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Dolphin KICKING

Thread Status: Hello , There was no answer in this thread for more than 60 days.
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Lynn

monomaniac
Sep 5, 2001
62
8
0
Hello,

I'm getting on my hobby (sea) horse here so I apologise beforehand that I will get carried away on this one... :eek:

For all people who dolphin kick, forget all you ever learnt for it is Wrong: you do NOT Kick with a mono (or when swimming dolphin with bi-fins). (Fer cryin' out loud !)

Why ?

Kicking suggests a movement with the legs in which you particularly use your quadriceps and hamstrings (= muscles at the back of your legs) to powerfully flex and stretch your knees, resulting in (hopefully) forward propulsion when swimming.

FORGET ALL ABOUT THAT.

Be honest, have you ever seen a dolphin (or any other marine mammal) kick ?

The trick is to swim with your core, use those abdomen and back muscles, flex with the water. Monofinning is not one of the (pardon me for the expression) 'spastic landlubber sports' in which you generate propulsion (of yourself or an object) by sudden blasts of musclepower. It's all about total body control and feel of the water. Control your streamlining, undulate by 'leaning' on the water, work with it (not against it) for its power is far greater than yours.

How to ... ?

Try different ways of swimming (alter one detail at a time), the water will let you feel which way is best.
And learn from the true masters: watch marine mammals and try to imitate their movements.
And don't worry if it makes you feel clumsy or slow in the beginning, becoming a marine mammal is a gradual process unless you're born as one.

So far for my 'humble opinion' on the dolphin k-word :)ban).

Dive 'em ! :D

Lynn
 
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efattah

Well-Known Member
Mar 2, 2001
3,294
487
173
Depends on your Goal

I also believe what Lynn says about technique, but the hard truth is that I did my 82m record with terrible 'legs only', 'kicking' technique, and from what I have heard, Patrick Musimu did almost exactly the same thing!

So, it is possible to make or break the world record with ugly legs only kicking technique. It may not be pretty or even fun, but it works at least well enough for a world record.

Of course, that's not to say that the better technique wouldn't result in even deeper depths, but if you're not concerned about artistic impression, then the legs only thing seems to work for now...it's also a lot easier to learn.


Eric Fattah
BC, Canada
 

laminar

Well-Known Member
Aug 13, 2001
1,129
206
168
Eric and I have laughed about how my technique is better than his--yet he dives almost 40m deeper than me.

I would say in his and Patrick's case, monofin technique is only one part of the world record equation. Try motivation, breath-holding ability, fitness, confidence, etc...

I'm more in Lynn's camp: monofin undulations as an end in themselves. Feeling like a dolphin, slipping through the water is as fun as going deep. I spent a whole winter practicing my undulations without my fin, trying to fine tune my body. Not because I have a set goal or anything, but because it felt really, really good.

And I left everyone behind in my wake....


Pete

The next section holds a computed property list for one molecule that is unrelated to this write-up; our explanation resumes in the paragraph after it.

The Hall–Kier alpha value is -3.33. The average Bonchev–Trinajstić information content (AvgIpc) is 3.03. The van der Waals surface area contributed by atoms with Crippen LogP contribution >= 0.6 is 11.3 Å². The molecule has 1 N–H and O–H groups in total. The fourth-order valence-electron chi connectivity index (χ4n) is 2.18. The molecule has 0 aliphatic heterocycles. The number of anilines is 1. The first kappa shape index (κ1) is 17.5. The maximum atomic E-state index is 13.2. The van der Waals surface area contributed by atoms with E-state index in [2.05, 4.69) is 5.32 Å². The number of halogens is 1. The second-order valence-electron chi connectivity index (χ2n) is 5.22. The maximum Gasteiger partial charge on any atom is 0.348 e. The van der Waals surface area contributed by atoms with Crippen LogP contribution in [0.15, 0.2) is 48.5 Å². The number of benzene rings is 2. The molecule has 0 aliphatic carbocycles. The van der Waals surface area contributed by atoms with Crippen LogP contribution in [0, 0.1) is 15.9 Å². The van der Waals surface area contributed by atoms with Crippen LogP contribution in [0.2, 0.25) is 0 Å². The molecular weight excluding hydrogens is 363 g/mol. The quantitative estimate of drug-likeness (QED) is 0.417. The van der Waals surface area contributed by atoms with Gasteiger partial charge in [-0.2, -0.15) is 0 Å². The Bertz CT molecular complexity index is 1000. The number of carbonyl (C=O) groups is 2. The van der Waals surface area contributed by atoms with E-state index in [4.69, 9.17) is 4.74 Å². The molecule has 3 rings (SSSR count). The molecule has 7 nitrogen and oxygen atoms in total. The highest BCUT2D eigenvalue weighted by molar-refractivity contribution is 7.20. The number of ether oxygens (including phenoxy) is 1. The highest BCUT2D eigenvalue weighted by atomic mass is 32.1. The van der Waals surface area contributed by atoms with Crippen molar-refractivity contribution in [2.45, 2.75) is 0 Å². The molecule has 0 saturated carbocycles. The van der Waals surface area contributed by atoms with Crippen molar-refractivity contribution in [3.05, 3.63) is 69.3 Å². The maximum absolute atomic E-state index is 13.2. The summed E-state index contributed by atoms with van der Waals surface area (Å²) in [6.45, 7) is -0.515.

Rhonda

New Member
Oct 30, 2000
12
1
0
57
Good advice Lynn:)
And Pete, where's that " no-fin technique with the sculling hands" video clip? I would probably learn a thing or two!

Rhonda
 

Ben Gowland

Aplysia gowlandicus
Apr 4, 2002
365
41
118
44
Yes Pete - where is that video! My missus wants to see it - she set a new womens UK record of 100m DWOF a month back, and was very interested to see you corkscrewing!

Back to monofinning - I agree with all about the speed efficiency of the undular stoke and use it when swimming laterally and just for fun. However I don't use it throughout a CW dive and this is why:

The undular stroke is more O2 efficient than the leg only stroke, but it uses muscles situated much closer to the heart. Therefore the return of deoxygenated blood back to the heart-lungs-heart-brain circuit is much faster. For this reason I use the undular stoke on my way down, stop kicking at about 30m, sinck the rest and then use the legs only stroke on the way up, with perhaps an undular sprint in the last 20-30m of ascent. The reason being that on descent, you have already shunted a great deal of blood to the core and would like that blood to be as oxygenated as possible. On ascent you want to keep that reserve, and by kicking legs only, you have little venous return from the legs, and end up getting tired legs, and have to go anarobic, once you get really tired - you can change to undulation and get a bit of speed back on your last bit of ascent, but breathe before the deoxygenated blood from your back and abdomninal muscles reathes your heart.

Does that make sense?

I
 
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Alun

Well-Known Member
Oct 5, 2001
763
83
118
interesting subject

the main difference between standard finswimming and freediving with a monofin is that you're having to deal with changing buoyancy (resistance). this means that it's entirely possible, if not highly likely, that the most efficient stroke in freediving will change during the dive - exactly as Ben has pointed out. when it comes to finswimming--freediving, i believe that 'what is good for the goose (finswimmer) is not necessarily good for the gander (freediver)' in this case.
the other thing is that the standard finswimming position/stroke (from what little i know!) is about minimising drag... since drag increases with velocity squared, this becomes a really big problem when doing over 3m/s. But for freedivers who rarely do more than 1m/s, it is much less of an issue...
standard finswimming stroke and the 'leg-kick' stroke could be considered as two ends of a spectrum - we mustn't forget that there's a an infinite continuum of hybrid strokes inbetween! (i used to be a theoretical physicist - does it show? :( )


alun
 

Ben Gowland

Aplysia gowlandicus
Apr 4, 2002
365
41
118
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Physics geek

Originally posted by Alun
(i used to be a theoretical physicist - does it show? :( )

alun

No. You seem perfectly sane to me, now.

Remember, we all have a past.

I used to be a bit :mad:
Although this is more like me now (post PhD) :hungover
 

laminar

Well-Known Member
Aug 13, 2001
1,129
206
168
The Worm